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Retail drugstores have been long regarded as relative safe havens for investors looking to steer clear of broader market turbulence. Prescription drugs are generally viewed as necessities and, thus, are not typically discretionary in nature. Therefore, one would assume that the industry has been enjoying great success given the ongoing economic uncertainty plaguing the United States.

However, this group has been far from immune from recent market volatility.  Many Americans are choosing to cut back on, or even forgo, prescriptions not deemed imperative. Same-store sales growth has slowed considerably, with even industry stalwarts reporting disappointing top- and bottom-line results of late.

Take, for example, CVS Caremark (CVS) and Walgreen (WAG). They are two of the nation’s leading pharmacy services providers. Together, they operate more than 14,500 retail drugstores in all 50 states, plus Puerto Rico, Guam, and the District of Columbia. They’ve dominated the industry for decades, filling more than 125 billion prescriptions last year alone. Each sits atop the group for most operating metrics, using unparalleled size and scale to achieve industry leading sales and profits.

Both, however, have fallen on hard times. CVS reported a 3% sales slip in the second quarter, resulting in flattish earnings, while Walgreen saw earnings decline 9% on slowing same-store sales growth. Although Walgreen’s struggles were in part a result of increasing costs, both companies’ sales were affected by the difficult operating climate.

And neither stock has been spared. Both have been on a downward trajectory since the start of the year. CVS no longer stands out for Timeliness and Walgreen is now ranked to trail the Value Line Investment universe over the next six to 12 months.  

But, while we concede that the sector’s near-term prospects are uncertain, we remain confident that the group will deliver healthy gains over the coming 3 to 5 years. Both CVS and Walgreen reported consistently solid results over the last decade. The recent economic downturn has been particularly deep and long lasting. It is unreasonable to expect these companies to be able to maintain top-line growth in such a climate, especially given their vast front-end (non pharmacy) businesses. Both, however, are well positioned for a long-term recovery, in our opinion, based on favorable demographics and the growing demand for prescription drugs we envision going forward.

Specifically, CVS Caremark is unrivaled in terms of the size and scope of its business. A perennial retail powerhouse, it changed the industry landscape forever when its early 2007 marriage brought together the top drugstore chain and one of the nation’s leading pharmacy benefits managers (PBM). Until this point, retailers and PBMs were mutually exclusive, essentially competing for the same business. BPMs were rising to recognition, thanks mainly to their mail order businesses and the ability to reduce operating costs. The merger was a means to give CVS an instant footprint in this rapidly growing niche.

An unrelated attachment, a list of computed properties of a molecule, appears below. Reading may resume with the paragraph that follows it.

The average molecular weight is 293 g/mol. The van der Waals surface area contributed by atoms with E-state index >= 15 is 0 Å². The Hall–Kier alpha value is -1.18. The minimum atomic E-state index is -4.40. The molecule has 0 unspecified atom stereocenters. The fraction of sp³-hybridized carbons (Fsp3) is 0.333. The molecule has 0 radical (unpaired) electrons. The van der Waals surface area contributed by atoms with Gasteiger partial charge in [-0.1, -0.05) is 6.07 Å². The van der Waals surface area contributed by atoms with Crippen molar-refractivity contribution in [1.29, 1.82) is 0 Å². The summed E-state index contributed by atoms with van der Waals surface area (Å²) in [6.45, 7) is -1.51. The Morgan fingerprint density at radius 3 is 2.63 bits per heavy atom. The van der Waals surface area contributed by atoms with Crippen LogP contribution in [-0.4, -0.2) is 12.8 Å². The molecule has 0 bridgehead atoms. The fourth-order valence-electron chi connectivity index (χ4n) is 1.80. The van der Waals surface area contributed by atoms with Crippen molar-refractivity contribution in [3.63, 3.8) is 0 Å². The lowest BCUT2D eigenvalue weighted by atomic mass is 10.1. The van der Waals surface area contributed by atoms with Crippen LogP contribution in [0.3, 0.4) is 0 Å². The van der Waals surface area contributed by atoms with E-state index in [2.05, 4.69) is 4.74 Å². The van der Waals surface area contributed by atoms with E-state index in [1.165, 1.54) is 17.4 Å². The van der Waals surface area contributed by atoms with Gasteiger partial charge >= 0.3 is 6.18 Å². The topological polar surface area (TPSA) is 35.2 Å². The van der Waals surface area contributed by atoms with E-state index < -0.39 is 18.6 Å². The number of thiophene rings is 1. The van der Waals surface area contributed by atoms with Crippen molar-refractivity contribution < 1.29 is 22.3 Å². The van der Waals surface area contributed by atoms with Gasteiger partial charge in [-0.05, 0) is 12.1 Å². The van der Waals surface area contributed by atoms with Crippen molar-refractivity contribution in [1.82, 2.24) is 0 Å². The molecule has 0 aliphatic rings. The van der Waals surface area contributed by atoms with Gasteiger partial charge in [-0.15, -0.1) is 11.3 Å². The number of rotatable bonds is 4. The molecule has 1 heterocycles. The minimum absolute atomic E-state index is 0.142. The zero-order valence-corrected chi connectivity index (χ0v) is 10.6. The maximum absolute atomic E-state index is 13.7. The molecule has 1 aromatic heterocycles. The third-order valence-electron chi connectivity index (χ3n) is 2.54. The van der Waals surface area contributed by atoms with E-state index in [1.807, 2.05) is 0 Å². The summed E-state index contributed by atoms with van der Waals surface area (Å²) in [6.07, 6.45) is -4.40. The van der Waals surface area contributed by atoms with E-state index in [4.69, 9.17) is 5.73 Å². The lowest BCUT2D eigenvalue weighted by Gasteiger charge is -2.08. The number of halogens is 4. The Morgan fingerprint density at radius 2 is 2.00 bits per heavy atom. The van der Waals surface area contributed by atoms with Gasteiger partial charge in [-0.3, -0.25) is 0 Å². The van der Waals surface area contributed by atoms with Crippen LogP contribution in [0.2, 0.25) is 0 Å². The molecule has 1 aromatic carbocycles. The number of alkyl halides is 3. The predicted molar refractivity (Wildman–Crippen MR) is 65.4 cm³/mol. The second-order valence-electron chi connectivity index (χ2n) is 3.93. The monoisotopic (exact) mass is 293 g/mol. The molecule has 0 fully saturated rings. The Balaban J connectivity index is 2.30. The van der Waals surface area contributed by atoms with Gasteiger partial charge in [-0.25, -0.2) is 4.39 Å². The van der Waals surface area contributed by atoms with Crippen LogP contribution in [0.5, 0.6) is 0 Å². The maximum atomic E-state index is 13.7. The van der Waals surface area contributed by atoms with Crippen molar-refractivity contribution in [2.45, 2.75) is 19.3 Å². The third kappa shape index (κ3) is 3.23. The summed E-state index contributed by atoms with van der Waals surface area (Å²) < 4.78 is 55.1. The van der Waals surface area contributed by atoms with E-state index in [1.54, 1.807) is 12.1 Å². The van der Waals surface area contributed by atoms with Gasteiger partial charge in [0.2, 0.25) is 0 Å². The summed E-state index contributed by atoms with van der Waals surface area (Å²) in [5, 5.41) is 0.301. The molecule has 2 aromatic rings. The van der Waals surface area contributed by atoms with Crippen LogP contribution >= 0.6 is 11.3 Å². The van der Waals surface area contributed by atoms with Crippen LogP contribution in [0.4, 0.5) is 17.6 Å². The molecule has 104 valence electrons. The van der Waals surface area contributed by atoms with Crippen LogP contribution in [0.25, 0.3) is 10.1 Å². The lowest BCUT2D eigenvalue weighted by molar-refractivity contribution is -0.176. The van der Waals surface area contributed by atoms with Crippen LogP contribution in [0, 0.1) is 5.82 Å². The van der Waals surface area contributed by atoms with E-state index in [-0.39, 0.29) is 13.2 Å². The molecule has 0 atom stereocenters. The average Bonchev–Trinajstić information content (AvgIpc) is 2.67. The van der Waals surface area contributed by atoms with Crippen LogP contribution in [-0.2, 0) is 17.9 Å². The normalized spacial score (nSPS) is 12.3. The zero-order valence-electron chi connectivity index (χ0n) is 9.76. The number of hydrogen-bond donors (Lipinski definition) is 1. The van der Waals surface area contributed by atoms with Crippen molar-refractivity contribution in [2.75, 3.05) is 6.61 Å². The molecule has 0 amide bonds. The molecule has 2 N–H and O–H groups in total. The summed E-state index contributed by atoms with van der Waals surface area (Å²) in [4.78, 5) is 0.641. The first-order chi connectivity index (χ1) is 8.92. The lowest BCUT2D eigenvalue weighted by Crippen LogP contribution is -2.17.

Although the union has come under some fire, with some questioning the capabilities and wherewithal of the new regime’s ability to attract and preserve customers, recent results seem to suggest that there is light at the end of the tunnel. CVS’s PBM lost billions of dollars in contracts in 2010 and has come under investigation by the Federal Trade Commission and other regulators for suspicions of unfair business practices. But the inquiry has not turned anything up yet and the Caremark unit appears to be gaining back some momentum, with a handful of key deals bolstering management’s credibility. For instance, it recently entered into a deal to administer nearly $10 billion in annual drug spending for Aetna.

Plus, CVS has been extremely aggressive in making acquisitions. In fact, sans the Caremark hiccup mentioned earlier, the company has been quite successful in avoiding integration snags and has been able to uncover the full earnings potential of mergers in a relatively timely fashion. Although the Caremark deal has limited the company’s flexibility a bit, strong cash flow ought to enable it to get on its feet shortly and, more importantly, back on the growth path.

Although Walgreen has not, by historical standards, been as active on the M&A front as CVS, there is evidence suggesting that it is getting more aggressive here. It recently inked a deal to buy over 250 Duane Reade stores (see our earlier article: Take 250 or so of These and Call Us in the Morning). The move was significant not only because it showcased management’s ability to keep up with the likes of CVS, but because it gave Walgreen an immediate and fairly inexpensive means to penetrate the highly sort after New York City market. NYC is considered the most lucrative market in the United States, but pricey real estate has long kept competitors at bay.

Contrary to most others in the group, Walgreen still has a hefty cash pile and the flexibility to continue taking advantage of a highly fragmented and consolidating industry. Meanwhile, management appears content on retiring outstanding shares, which should also benefit shareholders, long-term. And, despite the current problems, the company just increased its quarterly dividend 27%, to $0.175 a share. Its current dividend yield stands at about 2.6%.

At the time of this article’s writing, the author did not have positions in any of the stocks mentioned.